In order to make the book believable, Kidder inserted himself as a character in his book for the first time. He became the everyman foil to the selfless, brilliant Farmer and takes the reader along for a ride through a world of darkness, following the light of hope. We travel with Kidder and Farmer to poverty stricken Haiti, Russia and Peru and see first hand what a difference a small group of people can make in setting up clinics to cure the poor of TB and other illnesses. Partners in Health succeeded where governments had failed.

Kidder’s other literary problem was that he might alienate his reader. “Good provokes and makes us think about things we are not comfortable about.” Such as the fact that our American “life of privilege is built at least in part by misery elsewhere.” Employing the first person narrative, Kidder candidly shows how he, like you the reader, is less than perfect and even selfish. Even so we can still so do our bit to narrow the gap between rich and poor to a more “dignified poverty.” It’s a message of hope instead of despair.

At the end of the moving presentation, a preppy Bowdoin student turned to her friend and said, “Now, I want to be a doctor!”

I joined a long line of students and professors at the signing. Bowdoin senior Selina Asante was raised by grandparents in Ghana before moving to New Jersey. Like Farmer, she chose to study anthropology and science at college. After graduation, she will return to Ghana to volunteer with Unite for Sight. She found Kidder’s words inspiring as I did hers. Kidder was thrilled to hear about Selina’s plans from me. He said that his own daughter was in medical school but modestly took no credit for it.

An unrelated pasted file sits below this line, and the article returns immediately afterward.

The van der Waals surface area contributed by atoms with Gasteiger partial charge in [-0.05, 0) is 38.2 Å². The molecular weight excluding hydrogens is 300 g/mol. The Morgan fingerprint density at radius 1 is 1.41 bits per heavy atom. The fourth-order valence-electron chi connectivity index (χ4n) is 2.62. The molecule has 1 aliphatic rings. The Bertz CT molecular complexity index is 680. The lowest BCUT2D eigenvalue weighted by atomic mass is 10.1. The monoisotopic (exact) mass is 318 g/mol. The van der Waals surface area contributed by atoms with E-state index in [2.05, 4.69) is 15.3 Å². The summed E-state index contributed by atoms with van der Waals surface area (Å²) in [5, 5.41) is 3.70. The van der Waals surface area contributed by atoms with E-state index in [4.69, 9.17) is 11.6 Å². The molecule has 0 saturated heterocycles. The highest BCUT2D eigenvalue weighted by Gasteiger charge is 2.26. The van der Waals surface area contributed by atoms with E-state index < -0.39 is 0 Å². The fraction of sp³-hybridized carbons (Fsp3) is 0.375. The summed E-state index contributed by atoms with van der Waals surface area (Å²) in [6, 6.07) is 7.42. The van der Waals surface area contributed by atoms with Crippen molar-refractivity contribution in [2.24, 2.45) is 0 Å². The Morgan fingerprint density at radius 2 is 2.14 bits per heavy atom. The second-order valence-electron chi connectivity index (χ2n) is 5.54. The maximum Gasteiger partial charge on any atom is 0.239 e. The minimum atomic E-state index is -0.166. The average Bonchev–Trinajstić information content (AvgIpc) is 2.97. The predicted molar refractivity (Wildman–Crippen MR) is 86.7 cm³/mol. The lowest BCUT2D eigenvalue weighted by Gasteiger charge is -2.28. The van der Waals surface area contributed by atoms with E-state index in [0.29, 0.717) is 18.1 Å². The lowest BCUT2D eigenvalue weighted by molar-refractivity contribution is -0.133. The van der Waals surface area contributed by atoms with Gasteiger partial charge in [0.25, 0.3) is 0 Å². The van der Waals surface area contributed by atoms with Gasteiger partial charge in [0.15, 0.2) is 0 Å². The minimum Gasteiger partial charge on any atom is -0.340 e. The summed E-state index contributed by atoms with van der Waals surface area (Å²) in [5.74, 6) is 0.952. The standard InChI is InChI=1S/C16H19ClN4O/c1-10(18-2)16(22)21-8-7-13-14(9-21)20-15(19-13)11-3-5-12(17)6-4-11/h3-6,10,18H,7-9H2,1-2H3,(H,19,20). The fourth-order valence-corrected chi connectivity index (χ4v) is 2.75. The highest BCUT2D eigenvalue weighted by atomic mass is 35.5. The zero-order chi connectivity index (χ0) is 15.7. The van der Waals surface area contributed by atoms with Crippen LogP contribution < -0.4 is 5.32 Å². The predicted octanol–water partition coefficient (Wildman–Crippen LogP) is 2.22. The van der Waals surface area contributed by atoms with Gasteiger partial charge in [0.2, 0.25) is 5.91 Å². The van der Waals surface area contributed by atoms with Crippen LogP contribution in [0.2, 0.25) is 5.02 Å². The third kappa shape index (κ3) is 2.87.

Kidder, so well spoken and charmingly funny on stage, seemed almost shy when talking one-on-one unscripted. I was surprised that the author, who won a Pulitzer for his engaging book on emerging computer technology, had never read a blog, but he asked for my website address with the curiosity of a journalist. What I love the most about Kidder’s writing is how he sucks you completely into the world of computers, house builders, school children or health aid workers. His characters are believable and his true books read like novels, which was why I had wrongly assumed he was a computer nerd.

Then again Kidder also wrote Hometown about small town life in Western Mass. and his first question to me was, “You live here?” This from a man who had just visited Farmer’s plumbing free shack in Haiti! Maine in winter must appear equally remote and not the first place where you’d expect to find a blogging novelist in a black turtleneck and boot cut jeans. I love that when talented writers, like Kidder, come to Maine, I actually get the opportunity to meet them.

I met one of my favorite fiction authors, Haruki Murakami, in my mudroom. My husband was taking him out to dinner with other Japan scholars at Bowdoin. I had just that day finished writing the first draft of Moose Crossing. Odder than the talking cat in Kafka on the Shore was the reclusive author’s appearance in my home on that auspicious night.